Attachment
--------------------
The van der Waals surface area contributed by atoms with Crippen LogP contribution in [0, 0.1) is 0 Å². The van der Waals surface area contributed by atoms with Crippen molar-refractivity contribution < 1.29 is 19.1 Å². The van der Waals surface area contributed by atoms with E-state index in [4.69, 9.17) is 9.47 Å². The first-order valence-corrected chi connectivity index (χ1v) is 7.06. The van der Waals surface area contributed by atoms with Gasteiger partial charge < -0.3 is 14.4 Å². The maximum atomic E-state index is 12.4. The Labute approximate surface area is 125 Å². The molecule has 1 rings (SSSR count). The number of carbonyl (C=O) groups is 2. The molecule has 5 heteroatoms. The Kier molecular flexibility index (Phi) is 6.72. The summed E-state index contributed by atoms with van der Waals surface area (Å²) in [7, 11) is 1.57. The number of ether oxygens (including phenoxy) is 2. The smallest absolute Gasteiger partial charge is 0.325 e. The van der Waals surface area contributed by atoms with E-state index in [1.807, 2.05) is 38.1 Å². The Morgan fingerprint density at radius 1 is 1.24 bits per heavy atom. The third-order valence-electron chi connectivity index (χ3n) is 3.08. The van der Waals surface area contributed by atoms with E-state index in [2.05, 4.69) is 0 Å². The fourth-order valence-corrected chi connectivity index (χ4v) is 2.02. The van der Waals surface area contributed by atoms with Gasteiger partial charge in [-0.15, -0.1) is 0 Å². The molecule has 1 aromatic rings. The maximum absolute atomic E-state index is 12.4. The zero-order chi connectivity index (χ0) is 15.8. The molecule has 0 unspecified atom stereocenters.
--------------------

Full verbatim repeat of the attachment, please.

The van der Waals surface area contributed by atoms with Crippen LogP contribution in [0, 0.1) is 0 Å². The van der Waals surface area contributed by atoms with Crippen molar-refractivity contribution < 1.29 is 19.1 Å². The van der Waals surface area contributed by atoms with E-state index in [4.69, 9.17) is 9.47 Å². The first-order valence-corrected chi connectivity index (χ1v) is 7.06. The van der Waals surface area contributed by atoms with Gasteiger partial charge < -0.3 is 14.4 Å². The maximum atomic E-state index is 12.4. The Labute approximate surface area is 125 Å². The molecule has 1 rings (SSSR count). The number of carbonyl (C=O) groups is 2. The molecule has 5 heteroatoms. The Kier molecular flexibility index (Phi) is 6.72. The summed E-state index contributed by atoms with van der Waals surface area (Å²) in [7, 11) is 1.57. The number of ether oxygens (including phenoxy) is 2. The smallest absolute Gasteiger partial charge is 0.325 e. The van der Waals surface area contributed by atoms with E-state index in [1.807, 2.05) is 38.1 Å². The Morgan fingerprint density at radius 1 is 1.24 bits per heavy atom. The third-order valence-electron chi connectivity index (χ3n) is 3.08. The van der Waals surface area contributed by atoms with E-state index in [2.05, 4.69) is 0 Å². The fourth-order valence-corrected chi connectivity index (χ4v) is 2.02. The van der Waals surface area contributed by atoms with Gasteiger partial charge in [-0.15, -0.1) is 0 Å². The molecule has 1 aromatic rings. The maximum absolute atomic E-state index is 12.4. The zero-order chi connectivity index (χ0) is 15.8. The molecule has 0 unspecified atom stereocenters.